December 13, 2017

Helping PR pros make smarter decisions

Word Abuse

Word Abuse

When do words lose meaning and what should communicators do when it happens?
This thought first crossed my mind while reading Lake Superior State University’s list of [words and phrases](http://www.lssu.edu/whats_new/articles.php?articleid=1431) that should be banned from the language. About midday on Election Day, as I was reading tweets and reviewing blog posts–people started complaining about the (over)use of the word “change,” and the question occurred to me again–when should you stop using a word or phrase? It happens in virtually every election cycle; the campaigns develop their messages and then repeat, repeat, and repeat, until Election Day. It’s enough to drive anyone who pays a modicum of attention crazy, but of course campaigns are trying to reach those who aren’t paying attention–so they feel the need to continue to chant the same mantra to break through to those who are not listening.
Of course, it happens outside of political campaigns too. In the past, advertising [jingles](http://www.youtube.com/watch?v=bxjb2UJZ-5I) counted on us not being able to get the tune out of our head. All of the “but wait–call now and you’ll receive (whatever) free” ads repeat their messages. And don’t even get me started on those dreadful [Head On-apply directly to the forehead](http://www.youtube.com/watch?v=f_SwD7RveNE) commercials. So, in advertising repetition is an accepted, if not tedious, way of conveying a product message.
But I feel things change considerably when the message is meant to convey a message of considerable weight or concern. Consumerist [recently started](http://consumerist.com/consumer/public-relations/who-is-taking-what-seriously-330821.php) a collection of statements from companies that use the phrase “taking it seriously,” and it even has its own [tag](http://consumerist.com/tag/taking-it-seriously/). The widely read consumer blog refers to the phrase as “disaster ketchup” that PR people use to apply to anything that presents a problem for a company. The end result of the phrase’s overuse is that it seems, well, insincere. Even if the company in question is taking whatever the problem is seriously, the words somehow ring a little hollow.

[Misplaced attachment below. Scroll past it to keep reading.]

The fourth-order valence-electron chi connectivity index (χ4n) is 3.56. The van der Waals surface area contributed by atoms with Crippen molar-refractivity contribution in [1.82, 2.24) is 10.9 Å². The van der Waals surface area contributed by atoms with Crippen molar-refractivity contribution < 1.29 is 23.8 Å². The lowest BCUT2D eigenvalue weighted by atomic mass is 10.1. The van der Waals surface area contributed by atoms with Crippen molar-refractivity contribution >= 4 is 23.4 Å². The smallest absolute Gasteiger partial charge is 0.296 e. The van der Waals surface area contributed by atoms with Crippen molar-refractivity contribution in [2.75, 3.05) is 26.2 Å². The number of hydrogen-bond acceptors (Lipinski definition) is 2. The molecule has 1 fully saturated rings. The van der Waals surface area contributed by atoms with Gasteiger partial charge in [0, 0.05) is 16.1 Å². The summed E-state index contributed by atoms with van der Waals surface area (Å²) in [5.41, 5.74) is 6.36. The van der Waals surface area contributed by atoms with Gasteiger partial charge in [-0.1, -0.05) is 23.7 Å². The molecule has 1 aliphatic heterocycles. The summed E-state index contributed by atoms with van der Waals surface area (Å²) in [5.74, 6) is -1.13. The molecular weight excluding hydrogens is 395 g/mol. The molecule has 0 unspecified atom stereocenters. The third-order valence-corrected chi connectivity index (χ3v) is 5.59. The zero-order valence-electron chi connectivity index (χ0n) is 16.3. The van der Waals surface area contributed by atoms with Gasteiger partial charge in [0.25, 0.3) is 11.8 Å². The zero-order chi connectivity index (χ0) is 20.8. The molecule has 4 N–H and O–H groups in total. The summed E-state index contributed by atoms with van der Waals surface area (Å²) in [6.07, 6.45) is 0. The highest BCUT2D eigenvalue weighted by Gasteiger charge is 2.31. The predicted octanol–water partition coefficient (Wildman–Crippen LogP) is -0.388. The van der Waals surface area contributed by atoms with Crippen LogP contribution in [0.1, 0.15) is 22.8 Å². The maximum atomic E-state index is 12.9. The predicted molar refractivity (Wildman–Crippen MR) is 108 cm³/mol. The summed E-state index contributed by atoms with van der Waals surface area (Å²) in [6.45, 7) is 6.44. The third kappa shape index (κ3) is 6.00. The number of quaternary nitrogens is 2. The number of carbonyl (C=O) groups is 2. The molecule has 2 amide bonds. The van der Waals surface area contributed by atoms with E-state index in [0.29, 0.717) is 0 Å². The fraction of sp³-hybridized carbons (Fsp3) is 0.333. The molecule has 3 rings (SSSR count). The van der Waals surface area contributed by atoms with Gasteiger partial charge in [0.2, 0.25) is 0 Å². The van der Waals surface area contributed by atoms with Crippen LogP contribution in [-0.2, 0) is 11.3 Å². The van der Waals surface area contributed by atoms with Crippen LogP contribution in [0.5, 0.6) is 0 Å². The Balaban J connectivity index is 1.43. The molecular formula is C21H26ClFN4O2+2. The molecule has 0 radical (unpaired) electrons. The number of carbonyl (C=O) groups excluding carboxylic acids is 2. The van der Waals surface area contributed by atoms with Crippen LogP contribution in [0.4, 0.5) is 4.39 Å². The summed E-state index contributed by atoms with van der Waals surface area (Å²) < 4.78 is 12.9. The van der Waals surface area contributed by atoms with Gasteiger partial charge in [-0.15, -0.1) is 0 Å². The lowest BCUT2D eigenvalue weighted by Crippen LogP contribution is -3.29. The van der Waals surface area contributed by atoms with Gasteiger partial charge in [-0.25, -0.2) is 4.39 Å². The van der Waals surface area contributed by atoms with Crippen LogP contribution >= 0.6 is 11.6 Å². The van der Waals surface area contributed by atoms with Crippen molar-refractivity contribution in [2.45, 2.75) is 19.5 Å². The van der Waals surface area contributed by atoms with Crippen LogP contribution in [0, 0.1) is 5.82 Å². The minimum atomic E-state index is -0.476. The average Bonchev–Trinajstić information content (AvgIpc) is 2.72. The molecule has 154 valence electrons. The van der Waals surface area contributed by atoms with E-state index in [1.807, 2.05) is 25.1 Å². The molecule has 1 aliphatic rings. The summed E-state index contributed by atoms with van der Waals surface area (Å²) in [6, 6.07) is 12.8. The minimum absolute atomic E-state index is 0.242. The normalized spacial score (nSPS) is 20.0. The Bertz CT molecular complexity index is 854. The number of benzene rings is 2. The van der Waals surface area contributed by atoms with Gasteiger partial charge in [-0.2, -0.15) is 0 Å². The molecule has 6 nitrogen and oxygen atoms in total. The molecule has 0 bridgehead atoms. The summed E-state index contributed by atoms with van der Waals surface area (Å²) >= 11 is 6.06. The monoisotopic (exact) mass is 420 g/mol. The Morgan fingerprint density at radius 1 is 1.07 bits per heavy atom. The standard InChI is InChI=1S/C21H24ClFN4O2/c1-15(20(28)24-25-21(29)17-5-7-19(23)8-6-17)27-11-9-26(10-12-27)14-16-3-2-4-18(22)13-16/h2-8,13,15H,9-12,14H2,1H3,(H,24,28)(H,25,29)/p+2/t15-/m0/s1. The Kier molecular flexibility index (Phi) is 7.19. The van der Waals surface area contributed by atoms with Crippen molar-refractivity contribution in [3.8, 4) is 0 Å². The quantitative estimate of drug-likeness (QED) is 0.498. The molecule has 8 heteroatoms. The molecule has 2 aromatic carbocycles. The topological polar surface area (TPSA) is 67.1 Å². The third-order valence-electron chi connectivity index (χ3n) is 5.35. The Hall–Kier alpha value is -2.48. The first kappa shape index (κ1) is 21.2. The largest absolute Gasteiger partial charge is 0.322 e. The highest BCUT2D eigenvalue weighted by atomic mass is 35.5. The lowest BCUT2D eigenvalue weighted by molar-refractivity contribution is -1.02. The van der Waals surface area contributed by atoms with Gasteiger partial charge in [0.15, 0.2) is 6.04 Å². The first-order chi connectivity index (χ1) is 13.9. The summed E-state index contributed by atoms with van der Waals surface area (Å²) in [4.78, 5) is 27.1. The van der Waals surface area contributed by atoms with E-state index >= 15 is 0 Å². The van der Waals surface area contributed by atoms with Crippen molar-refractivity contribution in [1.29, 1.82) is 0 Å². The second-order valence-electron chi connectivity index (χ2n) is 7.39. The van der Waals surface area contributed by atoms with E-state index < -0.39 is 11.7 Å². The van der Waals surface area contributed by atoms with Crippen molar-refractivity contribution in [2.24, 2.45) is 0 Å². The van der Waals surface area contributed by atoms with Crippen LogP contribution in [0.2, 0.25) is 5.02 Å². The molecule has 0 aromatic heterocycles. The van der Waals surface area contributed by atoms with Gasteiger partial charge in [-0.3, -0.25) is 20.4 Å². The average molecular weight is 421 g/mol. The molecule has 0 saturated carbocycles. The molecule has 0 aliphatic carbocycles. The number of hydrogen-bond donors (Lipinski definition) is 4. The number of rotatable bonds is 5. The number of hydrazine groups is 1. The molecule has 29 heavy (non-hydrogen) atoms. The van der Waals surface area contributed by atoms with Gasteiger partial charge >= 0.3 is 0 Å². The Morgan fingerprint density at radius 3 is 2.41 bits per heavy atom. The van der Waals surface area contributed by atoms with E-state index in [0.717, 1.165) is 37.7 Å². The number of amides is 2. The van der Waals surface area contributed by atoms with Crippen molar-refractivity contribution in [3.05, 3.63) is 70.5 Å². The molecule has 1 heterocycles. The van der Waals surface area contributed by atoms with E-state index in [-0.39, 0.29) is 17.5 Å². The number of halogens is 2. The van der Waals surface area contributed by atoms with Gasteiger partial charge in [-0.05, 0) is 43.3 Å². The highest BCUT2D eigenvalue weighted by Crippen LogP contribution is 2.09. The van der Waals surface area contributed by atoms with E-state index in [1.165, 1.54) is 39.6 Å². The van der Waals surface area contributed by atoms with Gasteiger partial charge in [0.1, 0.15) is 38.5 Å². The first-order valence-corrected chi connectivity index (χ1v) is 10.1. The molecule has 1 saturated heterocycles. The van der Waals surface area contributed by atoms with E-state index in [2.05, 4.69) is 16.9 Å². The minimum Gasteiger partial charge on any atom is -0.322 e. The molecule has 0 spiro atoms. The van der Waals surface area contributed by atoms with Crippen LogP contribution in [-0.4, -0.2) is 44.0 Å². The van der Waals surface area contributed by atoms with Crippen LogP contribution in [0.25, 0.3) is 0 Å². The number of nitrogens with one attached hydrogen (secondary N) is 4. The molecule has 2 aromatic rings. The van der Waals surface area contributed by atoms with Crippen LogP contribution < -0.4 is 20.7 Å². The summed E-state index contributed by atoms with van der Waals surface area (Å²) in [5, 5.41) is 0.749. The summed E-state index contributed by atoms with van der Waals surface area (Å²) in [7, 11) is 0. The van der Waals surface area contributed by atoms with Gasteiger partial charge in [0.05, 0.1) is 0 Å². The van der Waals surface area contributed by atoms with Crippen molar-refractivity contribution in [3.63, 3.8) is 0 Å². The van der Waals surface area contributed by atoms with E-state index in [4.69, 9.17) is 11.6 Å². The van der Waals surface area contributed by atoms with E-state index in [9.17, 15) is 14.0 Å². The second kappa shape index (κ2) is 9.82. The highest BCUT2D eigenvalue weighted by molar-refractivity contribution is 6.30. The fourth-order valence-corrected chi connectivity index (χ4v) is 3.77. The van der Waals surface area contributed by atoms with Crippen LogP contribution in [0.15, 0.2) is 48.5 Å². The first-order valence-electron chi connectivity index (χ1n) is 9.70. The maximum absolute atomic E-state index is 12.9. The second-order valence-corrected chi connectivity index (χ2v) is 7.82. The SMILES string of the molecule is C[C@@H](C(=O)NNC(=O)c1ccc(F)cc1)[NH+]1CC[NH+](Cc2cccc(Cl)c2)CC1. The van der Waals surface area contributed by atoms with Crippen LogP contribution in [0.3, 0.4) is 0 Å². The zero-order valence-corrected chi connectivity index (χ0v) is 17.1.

Can a communicator stay on message without using the exact same words every time? A very talented one can–when trying to get a point across to multiple audiences in multiple settings, having your lines essentially memorized not only keeps you on message, it keeps you out of trouble by misspeaking.
Written statements are another matter–a communicator should be able to craft a company statement avoiding the phrase “taking it seriously.” (Note: “taking it very seriously” is not an acceptable substitute.) We are taught to avoid using clichés, and I would submit that this phrase has become one in company statements. Any PR person who is charged with authoring these types of statements should, on occasion, go back and review the last dozen or so. If this phrase–or any phrase–repeatedly keeps popping up, it’s time to develop a list of alternative phrases that can be used the next time a statement needs to be released. Word has a thesaurus, and there are always [online sources](http://thesaurus.reference.com).
To revisit the original question, words lose meaning when they are used too often, and the best way to avoid this is to constantly be reviewing, tweaking, and working on your own writing style. Think creatively and use writing tools that are at your disposal. Have friends and coworkers critically review pieces that are for public consumption.
I, for one, am taking this very seriously.

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